My Future in Sport
There are a number of reasons you don’t see as much sport being played by adults. Participation levels in sport decrease by 9.3% between the ages of 17-24, which is the age bracket in which most people graduate (The Heart Foundation, 2015). After people leave school, they may quit sport due to a lack of motivation, lack of time and a lack of opportunities to continue to play sports. Schools provide a number of opportunities for the students to access sport with ease; for example the students have the ability to join in sports that are based on their schedule, they have coaches, equipment and many more opportunities and enablers. But once they leave school it is a lot harder to be involved in sport, as they don’t have these same enablers and opportunities. To make sure I don’t stop playing sports after I graduate I have constructed an individual strategic plan (ISP). My plan involves the different activities that I will be taking on, such as joining a basketball social league. If I make the plan I will have something that will keep me wanting to play as if it is already planned I will be motivated to play.
My goal for the years to come is to join a basketball league at a local sports centre on a Wednesday night. I will also be surfing at the Gold Coast every Sunday morning for at least an hour with my friends. I believe this plan will work as I enjoy both these activities and will be motivated to continue. I like the sports but there are also many benefits, as surfing and basketball use the entire body, helping me improve my coordination, balance and overall strength. Although there are some potential barriers I have made effective recommendations to overcome these.
Schools make it very easy to compete in sport as it schedules extracurricular activities around you. University, however, doesn’t have sport based on your schedule. The extracurricular schedules in school gave me enough time to do my schoolwork and play sports without having to cram in all my work. The school also provided most of the equipment needed to play the sports I wished to play. University on the other hand does not provide you with any equipment that you might need for sports. On the whole universities are a lot less involved with the student’s sports participation. As a university student I will no longer be able to access the enablers that school provides and therefore I will struggle to access the sports I once played during school. Figueroa’s framework discusses the inequities across different levels of someone’s life that affect his or her access to and participation in sport. The institutional level discusses how the various institutions in our society, such as schools and universities, affect our participation in sport (Michael Kiss, 2010). University tends to value academics over sport much more than school does, which may affect my ability to participate in sport. To overcome this, I will need to become more independent, and seek out sports elsewhere, in local clubs or by myself. To become more independent, I will establish a schedule to incorporate both my lectures and my sporting commitments, making sure my sporting commitments are more flexible so I can take time off to study if I need to. I will also take initiative to find places such as sporting clubs that are available for my age group in my local area. Being more organised and taking initiative will increase my independence, enabling me to compete in sport while studying at university.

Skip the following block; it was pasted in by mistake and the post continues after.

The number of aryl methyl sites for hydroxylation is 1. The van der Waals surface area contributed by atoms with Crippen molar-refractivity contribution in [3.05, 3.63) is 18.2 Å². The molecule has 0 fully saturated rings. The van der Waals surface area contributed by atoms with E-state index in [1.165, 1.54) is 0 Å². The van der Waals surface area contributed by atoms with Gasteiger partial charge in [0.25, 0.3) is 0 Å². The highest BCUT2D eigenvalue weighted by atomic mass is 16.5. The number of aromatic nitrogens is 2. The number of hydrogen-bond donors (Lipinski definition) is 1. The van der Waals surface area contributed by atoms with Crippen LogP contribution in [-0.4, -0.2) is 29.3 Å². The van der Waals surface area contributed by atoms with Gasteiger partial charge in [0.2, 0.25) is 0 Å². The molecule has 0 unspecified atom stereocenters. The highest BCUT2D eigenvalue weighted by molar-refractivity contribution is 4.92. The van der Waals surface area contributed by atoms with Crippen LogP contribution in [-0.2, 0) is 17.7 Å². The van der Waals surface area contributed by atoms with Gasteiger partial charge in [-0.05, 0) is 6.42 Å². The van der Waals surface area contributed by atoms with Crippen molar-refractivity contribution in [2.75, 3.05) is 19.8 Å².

All sports rely on time. But if the games are at a time that doesn’t suit you, how will you ever be able to play? In the years to come I might not always have enough time to play sport due to studying or work. By using the SMART goal setting method I will be able to set goals to make time each week to compete in sports. Setting these goals will help me to complete assignments on time, so I will be able to take a break from university work and prioritise sports when necessary. SMART goals are an acronym for specific, meaningful, achievable, relevant, and time-bound. For example, I will set goals such as “I will have my first essay paragraph done by 5pm, giving me enough time to get to my 7pm game.” This goal incorporates all the aspects of a SMART goal; it is specific, as I have set out a certain part of my assignment to complete; it is meaningful because it gives me the opportunity to compete in sport and achieve my larger goals; it is achievable because the assignment is being completed in small amounts; it is relevant because it aligns with my desire to complete my university degree and be qualified for work; and it is time-bound because I have set a specific time limit. By setting these goals my time will be managed better giving me enough time to compete in the sports of my choice.
There are three psychological factors that affect one’s performance in sport; motivation, confidence and arousal. If someone is lacking in any of these they will not be able to perform to their full potential. (Michael Kiss, 2010) You can’t play sport if you are not motivated. Motivation is something that is hard to gain by yourself. Studies have shown that people are more likely to play sports that their friends are involved in; a high level of peer support is linked to motivation, as peers can make you feel better about yourself and how you play (Sports Psychology ). If I get my friends involved we will be able to motivate each other to continue to play and improve our skills.
My plan to join a basketball league and surf on a weekly basis will succeed in keeping me exercising after I graduate from school. A number of potential barriers have been identified and I have made solutions to overcome each barrier. The barriers include opportunities, time and motivation, which I will overcome by increasing my independence, setting SMART goals and seeking peer motivation. Using this plan I will continue to improve my skills and overall fitness in the years to come